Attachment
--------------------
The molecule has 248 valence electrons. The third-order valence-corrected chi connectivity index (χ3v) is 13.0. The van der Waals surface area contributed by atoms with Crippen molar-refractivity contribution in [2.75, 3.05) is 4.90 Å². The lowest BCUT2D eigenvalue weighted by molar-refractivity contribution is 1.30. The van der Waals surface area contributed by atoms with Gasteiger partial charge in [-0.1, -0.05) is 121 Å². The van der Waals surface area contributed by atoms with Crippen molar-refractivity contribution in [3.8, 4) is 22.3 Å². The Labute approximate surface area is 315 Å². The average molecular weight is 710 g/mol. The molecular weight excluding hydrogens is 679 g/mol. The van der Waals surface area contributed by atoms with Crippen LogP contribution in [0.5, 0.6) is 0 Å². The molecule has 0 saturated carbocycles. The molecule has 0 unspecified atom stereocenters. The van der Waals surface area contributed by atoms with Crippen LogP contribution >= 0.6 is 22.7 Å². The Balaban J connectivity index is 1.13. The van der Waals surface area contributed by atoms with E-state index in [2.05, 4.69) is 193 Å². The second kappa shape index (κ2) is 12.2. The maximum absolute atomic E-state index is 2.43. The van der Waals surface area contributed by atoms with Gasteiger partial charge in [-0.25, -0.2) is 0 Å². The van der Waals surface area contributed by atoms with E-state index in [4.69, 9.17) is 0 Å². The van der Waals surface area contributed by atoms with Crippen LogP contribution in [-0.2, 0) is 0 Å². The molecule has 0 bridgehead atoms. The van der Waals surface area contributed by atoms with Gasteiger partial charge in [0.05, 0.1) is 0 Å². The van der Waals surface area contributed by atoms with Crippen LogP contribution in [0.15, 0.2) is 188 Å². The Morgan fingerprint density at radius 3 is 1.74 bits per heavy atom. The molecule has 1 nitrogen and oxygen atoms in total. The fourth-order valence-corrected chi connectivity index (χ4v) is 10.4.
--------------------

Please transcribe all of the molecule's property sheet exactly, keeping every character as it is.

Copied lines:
The molecule has 248 valence electrons. The third-order valence-corrected chi connectivity index (χ3v) is 13.0. The van der Waals surface area contributed by atoms with Crippen molar-refractivity contribution in [2.75, 3.05) is 4.90 Å². The lowest BCUT2D eigenvalue weighted by molar-refractivity contribution is 1.30. The van der Waals surface area contributed by atoms with Gasteiger partial charge in [-0.1, -0.05) is 121 Å². The van der Waals surface area contributed by atoms with Crippen molar-refractivity contribution in [3.8, 4) is 22.3 Å². The Labute approximate surface area is 315 Å². The average molecular weight is 710 g/mol. The molecular weight excluding hydrogens is 679 g/mol. The van der Waals surface area contributed by atoms with Crippen LogP contribution in [0.5, 0.6) is 0 Å². The molecule has 0 saturated carbocycles. The molecule has 0 unspecified atom stereocenters. The van der Waals surface area contributed by atoms with Crippen LogP contribution >= 0.6 is 22.7 Å². The Balaban J connectivity index is 1.13. The van der Waals surface area contributed by atoms with E-state index in [2.05, 4.69) is 193 Å². The second kappa shape index (κ2) is 12.2. The maximum absolute atomic E-state index is 2.43. The van der Waals surface area contributed by atoms with Gasteiger partial charge in [-0.25, -0.2) is 0 Å². The van der Waals surface area contributed by atoms with E-state index in [4.69, 9.17) is 0 Å². The van der Waals surface area contributed by atoms with Crippen LogP contribution in [-0.2, 0) is 0 Å². The molecule has 0 bridgehead atoms. The van der Waals surface area contributed by atoms with Gasteiger partial charge in [0.05, 0.1) is 0 Å². The van der Waals surface area contributed by atoms with Crippen LogP contribution in [0.15, 0.2) is 188 Å². The Morgan fingerprint density at radius 3 is 1.74 bits per heavy atom. The molecule has 1 nitrogen and oxygen atoms in total. The fourth-order valence-corrected chi connectivity index (χ4v) is 10.4.